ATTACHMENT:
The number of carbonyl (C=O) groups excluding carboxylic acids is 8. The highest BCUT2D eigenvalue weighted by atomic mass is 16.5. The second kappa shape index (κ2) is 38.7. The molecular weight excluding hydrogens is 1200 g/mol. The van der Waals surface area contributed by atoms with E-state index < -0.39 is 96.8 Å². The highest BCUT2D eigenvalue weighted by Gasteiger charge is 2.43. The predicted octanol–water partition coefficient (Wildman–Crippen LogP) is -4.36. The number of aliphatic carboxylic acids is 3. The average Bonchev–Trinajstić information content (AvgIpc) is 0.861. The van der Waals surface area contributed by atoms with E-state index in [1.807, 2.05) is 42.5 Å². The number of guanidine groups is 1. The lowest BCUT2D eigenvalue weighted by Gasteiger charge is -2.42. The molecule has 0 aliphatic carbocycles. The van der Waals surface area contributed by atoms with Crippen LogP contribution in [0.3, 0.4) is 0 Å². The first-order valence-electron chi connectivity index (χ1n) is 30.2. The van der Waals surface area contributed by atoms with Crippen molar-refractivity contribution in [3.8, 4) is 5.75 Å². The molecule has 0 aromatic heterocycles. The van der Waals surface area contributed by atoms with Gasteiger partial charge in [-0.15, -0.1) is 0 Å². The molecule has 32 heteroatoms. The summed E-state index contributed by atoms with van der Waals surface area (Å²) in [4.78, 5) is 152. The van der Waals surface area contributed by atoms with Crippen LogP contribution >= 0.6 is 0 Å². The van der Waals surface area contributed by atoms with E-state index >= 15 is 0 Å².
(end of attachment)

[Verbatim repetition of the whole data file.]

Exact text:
The number of carbonyl (C=O) groups excluding carboxylic acids is 8. The highest BCUT2D eigenvalue weighted by atomic mass is 16.5. The second kappa shape index (κ2) is 38.7. The molecular weight excluding hydrogens is 1200 g/mol. The van der Waals surface area contributed by atoms with E-state index < -0.39 is 96.8 Å². The highest BCUT2D eigenvalue weighted by Gasteiger charge is 2.43. The predicted octanol–water partition coefficient (Wildman–Crippen LogP) is -4.36. The number of aliphatic carboxylic acids is 3. The average Bonchev–Trinajstić information content (AvgIpc) is 0.861. The van der Waals surface area contributed by atoms with E-state index in [1.807, 2.05) is 42.5 Å². The number of guanidine groups is 1. The lowest BCUT2D eigenvalue weighted by Gasteiger charge is -2.42. The molecule has 0 aliphatic carbocycles. The van der Waals surface area contributed by atoms with Crippen LogP contribution in [0.3, 0.4) is 0 Å². The first-order valence-electron chi connectivity index (χ1n) is 30.2. The van der Waals surface area contributed by atoms with Crippen molar-refractivity contribution in [3.8, 4) is 5.75 Å². The molecule has 0 aromatic heterocycles. The van der Waals surface area contributed by atoms with Gasteiger partial charge in [-0.15, -0.1) is 0 Å². The molecule has 32 heteroatoms. The summed E-state index contributed by atoms with van der Waals surface area (Å²) in [4.78, 5) is 152. The van der Waals surface area contributed by atoms with Crippen LogP contribution >= 0.6 is 0 Å². The van der Waals surface area contributed by atoms with E-state index >= 15 is 0 Å².